Success, albeit brief and moderate, tasted sweet for the Candyskins in the early 1990s. The British guitar-pop quintet was signed to Geffen’s DGC Records, and its debut album, “Space I’m In,” yielded a Top 10 modern rock track hit (“Submarine Song”).

Their second album, “Fun?” (1993), was anything but. Although it spawned another college radio hit (“Wembley”), the LP’s poor sales made them expendable. They quickly were discarded and never heard from again, at least in the United States.

Back home, they still were regarded as Oxford’s second-most favorite sons, behind Radiohead. Brothers Nick (vocals) and Mark Cope (guitar), drummer John Halliday, guitarist Nick Burton and bassist Brett Gordon clung to their longstanding friendships and forged ahead, releasing a third album, “Sunday Morning Fever” (on the U.K. label Ultimate), in 1995.

They struggled, had no money and took on odd jobs to survive. Anger, more than anything, fueled their determination, says Mark Cope.

“After that problem with Geffen, it was like starting all over again, really,” Cope said recently. “When we got dropped by Geffen, no major record company wanted to touch us. It was a no-win situation. It wasn’t our fault. It had nothing to do with our songwriting or anything like that; it was just politics within the record company.

“It makes me angry just thinking about it; they wasted two years of our lives and made it very hard for us financially. It left us out in the cold, but it made us stronger as a band, made us write better songs, and we spent two years writing the best album we possibly could. It’s like being a painter, the more time you spend at it, the better you get.”

Their ultimate revenge is “Death of a Minor TV Celebrity,” their debut Velvel album (released Oct. 13). From the psychedelic refrains of the opening track and first single, “Feed It,” about the Heaven’s Gate mass suicide, to the tidy guitar pop of “Going Nowhere,” the Candyskins rise again in a big way. Just ask anyone who attended their packed label showcase at New York’s Mercury Lounge on Aug. 19.

The Candyskins open an extensive U.S. tour Oct. 27 at The Point in Atlanta, just as “Feed It” garners more radio airplay and reaps the benefits from its inclusion in the upcoming Adam Sandler film “Waterboy.”

While “Feed It” will get most of the attention, it’s hard to overlook the title track.

“It’s a true story,” Nick Cope said. “It’s about a young guy in Southern California who in ’83 always wanted to fly, so he tethered these hot-air balloons to a Jeep and it launched him skyward. He had a gun with him so he could shoot out some of the balloons to control his flight, but he couldn’t land it properly. The police shot it down for him and he became this sort of cult hero.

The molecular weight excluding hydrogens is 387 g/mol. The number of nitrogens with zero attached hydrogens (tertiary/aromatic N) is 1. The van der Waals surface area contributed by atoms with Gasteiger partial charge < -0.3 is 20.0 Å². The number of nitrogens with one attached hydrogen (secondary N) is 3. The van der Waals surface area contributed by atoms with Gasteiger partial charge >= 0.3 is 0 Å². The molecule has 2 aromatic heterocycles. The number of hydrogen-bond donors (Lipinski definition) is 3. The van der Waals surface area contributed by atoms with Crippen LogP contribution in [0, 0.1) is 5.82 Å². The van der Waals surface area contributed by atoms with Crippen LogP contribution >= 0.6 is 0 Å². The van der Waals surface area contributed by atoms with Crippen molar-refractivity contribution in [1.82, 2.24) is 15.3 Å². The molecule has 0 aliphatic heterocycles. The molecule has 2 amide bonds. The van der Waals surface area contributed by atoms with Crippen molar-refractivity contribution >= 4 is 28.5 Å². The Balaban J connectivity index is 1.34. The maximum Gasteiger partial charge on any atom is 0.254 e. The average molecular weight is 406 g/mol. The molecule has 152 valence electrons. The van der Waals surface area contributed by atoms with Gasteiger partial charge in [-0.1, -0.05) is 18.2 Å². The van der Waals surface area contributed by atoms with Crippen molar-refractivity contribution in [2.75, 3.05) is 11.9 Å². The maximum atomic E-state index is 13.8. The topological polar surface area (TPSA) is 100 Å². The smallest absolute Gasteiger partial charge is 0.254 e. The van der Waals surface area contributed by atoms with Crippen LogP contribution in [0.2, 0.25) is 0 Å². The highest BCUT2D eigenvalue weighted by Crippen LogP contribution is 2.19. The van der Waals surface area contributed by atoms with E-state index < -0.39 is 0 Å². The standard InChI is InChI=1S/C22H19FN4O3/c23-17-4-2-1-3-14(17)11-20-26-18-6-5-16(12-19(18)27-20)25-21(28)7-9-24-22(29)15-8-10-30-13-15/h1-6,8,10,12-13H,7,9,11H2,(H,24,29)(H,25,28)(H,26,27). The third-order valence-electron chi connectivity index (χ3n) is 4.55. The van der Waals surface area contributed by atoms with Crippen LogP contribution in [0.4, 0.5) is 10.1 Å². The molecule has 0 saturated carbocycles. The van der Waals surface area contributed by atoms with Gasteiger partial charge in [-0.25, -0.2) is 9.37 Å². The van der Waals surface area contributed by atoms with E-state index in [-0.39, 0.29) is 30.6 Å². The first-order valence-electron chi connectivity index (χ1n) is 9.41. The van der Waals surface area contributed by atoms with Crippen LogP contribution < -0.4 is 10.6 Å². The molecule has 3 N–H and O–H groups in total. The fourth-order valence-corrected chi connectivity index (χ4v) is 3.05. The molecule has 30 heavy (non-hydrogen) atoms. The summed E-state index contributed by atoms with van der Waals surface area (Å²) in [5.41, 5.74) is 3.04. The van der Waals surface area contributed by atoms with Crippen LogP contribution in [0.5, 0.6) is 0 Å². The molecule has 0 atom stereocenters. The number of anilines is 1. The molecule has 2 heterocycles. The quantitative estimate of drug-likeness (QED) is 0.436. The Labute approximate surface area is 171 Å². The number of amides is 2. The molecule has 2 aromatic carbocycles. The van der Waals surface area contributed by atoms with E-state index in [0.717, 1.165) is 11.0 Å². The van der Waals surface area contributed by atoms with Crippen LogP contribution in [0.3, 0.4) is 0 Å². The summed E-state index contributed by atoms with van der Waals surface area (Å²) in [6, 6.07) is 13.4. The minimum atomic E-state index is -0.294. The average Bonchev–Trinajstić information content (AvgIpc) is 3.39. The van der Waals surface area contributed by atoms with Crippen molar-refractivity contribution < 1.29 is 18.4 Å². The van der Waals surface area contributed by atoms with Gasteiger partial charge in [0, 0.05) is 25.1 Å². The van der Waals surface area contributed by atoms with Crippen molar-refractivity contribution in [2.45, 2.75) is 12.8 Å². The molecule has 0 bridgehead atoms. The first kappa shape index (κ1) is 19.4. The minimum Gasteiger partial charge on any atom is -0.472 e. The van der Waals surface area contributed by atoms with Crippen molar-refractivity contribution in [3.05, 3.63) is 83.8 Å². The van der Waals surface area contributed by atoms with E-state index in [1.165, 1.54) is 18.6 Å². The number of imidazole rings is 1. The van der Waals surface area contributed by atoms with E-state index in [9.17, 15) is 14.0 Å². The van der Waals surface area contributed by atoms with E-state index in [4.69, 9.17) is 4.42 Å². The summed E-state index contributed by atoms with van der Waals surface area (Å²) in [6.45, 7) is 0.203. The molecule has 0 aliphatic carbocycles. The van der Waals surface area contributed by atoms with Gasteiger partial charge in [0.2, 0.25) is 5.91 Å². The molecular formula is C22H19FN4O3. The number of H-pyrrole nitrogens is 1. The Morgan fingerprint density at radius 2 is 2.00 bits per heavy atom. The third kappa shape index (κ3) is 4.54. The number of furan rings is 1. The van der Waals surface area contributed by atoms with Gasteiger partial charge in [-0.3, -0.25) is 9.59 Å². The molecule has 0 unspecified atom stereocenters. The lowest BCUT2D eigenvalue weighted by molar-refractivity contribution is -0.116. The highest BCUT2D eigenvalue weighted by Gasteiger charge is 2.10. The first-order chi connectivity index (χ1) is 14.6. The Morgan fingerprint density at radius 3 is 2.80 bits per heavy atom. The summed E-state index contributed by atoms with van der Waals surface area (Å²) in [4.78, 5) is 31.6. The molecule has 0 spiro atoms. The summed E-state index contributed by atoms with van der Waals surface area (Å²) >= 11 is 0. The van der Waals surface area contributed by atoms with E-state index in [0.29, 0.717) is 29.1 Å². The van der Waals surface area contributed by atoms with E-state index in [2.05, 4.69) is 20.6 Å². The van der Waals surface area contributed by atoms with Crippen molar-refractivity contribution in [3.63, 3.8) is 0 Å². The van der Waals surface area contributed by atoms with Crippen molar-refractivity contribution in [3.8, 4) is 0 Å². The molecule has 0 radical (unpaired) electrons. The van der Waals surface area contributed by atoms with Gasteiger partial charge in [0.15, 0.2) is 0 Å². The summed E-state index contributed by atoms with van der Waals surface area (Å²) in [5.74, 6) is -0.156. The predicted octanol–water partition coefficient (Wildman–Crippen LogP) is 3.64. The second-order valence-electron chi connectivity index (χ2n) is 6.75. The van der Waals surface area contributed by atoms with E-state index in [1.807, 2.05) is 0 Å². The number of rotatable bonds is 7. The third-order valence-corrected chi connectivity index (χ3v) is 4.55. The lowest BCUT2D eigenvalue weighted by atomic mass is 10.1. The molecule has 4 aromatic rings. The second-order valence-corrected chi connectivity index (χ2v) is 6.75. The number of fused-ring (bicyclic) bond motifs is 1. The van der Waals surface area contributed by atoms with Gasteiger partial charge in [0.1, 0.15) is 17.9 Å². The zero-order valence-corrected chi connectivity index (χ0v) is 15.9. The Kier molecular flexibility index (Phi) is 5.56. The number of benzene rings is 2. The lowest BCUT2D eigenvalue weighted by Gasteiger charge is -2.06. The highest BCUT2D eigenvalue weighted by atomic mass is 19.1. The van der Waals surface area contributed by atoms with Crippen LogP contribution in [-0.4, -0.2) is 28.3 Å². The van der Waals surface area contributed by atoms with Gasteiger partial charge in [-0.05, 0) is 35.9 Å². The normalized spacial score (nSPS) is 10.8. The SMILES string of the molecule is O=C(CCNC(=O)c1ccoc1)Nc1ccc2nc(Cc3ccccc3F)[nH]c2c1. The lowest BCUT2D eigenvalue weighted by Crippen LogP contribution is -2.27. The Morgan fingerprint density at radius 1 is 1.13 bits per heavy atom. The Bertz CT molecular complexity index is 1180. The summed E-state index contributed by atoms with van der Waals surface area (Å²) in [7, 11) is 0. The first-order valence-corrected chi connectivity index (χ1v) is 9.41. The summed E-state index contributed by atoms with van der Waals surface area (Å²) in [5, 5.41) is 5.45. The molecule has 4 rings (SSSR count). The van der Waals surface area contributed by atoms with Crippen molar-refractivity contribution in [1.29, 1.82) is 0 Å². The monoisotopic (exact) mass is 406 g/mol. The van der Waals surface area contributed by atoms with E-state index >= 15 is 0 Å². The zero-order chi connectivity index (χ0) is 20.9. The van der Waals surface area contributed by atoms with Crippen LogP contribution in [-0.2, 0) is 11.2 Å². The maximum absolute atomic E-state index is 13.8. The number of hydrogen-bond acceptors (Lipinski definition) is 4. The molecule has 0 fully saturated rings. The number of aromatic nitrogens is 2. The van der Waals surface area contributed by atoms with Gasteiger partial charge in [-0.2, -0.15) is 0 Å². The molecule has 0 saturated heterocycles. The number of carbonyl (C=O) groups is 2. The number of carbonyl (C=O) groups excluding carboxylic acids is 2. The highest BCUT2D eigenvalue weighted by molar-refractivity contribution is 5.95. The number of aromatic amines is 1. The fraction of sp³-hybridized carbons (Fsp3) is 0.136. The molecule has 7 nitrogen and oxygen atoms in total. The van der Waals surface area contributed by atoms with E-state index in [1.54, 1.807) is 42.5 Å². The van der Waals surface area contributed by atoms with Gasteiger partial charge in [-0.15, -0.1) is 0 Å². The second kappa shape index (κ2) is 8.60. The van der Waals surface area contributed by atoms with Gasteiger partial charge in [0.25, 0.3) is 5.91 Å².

“After his 15 minutes of fame was up, he couldn’t stand it and shot himself in the heart and died. It just struck me how he wanted to be famous and when it finally happened, it was fleeting. It’s a lot like the music business, you have to enjoy it while you can because you never know when it’ll end. We would know.”

Even with the renewed buzz about the band, Mark Cope still faces subtle reminders of how far they have come and how far they have to go.

“The day before we flew over to (Los Angeles) to do the video for ‘Feed It,’ ” he said, “I was cleaning other people’s houses for some extra money and I’m sitting there polishing their CD cases and I see our CDs in there. I’m thinking, ‘What the hell am I doing?’

“I’m just proud that we stuck to our guns. We all went to school together, and if we had split up as a band and we all went off in different directions, it’s more than splitting a band up, it’s splitting a group of friends up and also letting go some of your youth as well. We’re holding on to that, because we enjoy each other’s company so much. Just imagine what it’d be like if we could get paid to make music and being together, that’s an ideal life.

“When we did the video that day, we all said to each other, ‘You could work 20 years in an office and never get a day like this.’ You’ve got the sun coming up one side, you’ve got the moon going down on the other side; the Hollywood sign is behind you and the whole of L.A. in front of you and you’re dressed as a spaceman. You don’t get days like that very often.

“We’ve got friends from school who now have loads of money, they have houses and cars, and they still say, ‘I’d give it all up to be doing what you’re doing. You’re still doing what you said you were going to do at school, be in a band.’ If you stick with something and believe in it, you’ll get rewarded.”

BWF (before we forget): Peel back the Candyskins on the Web @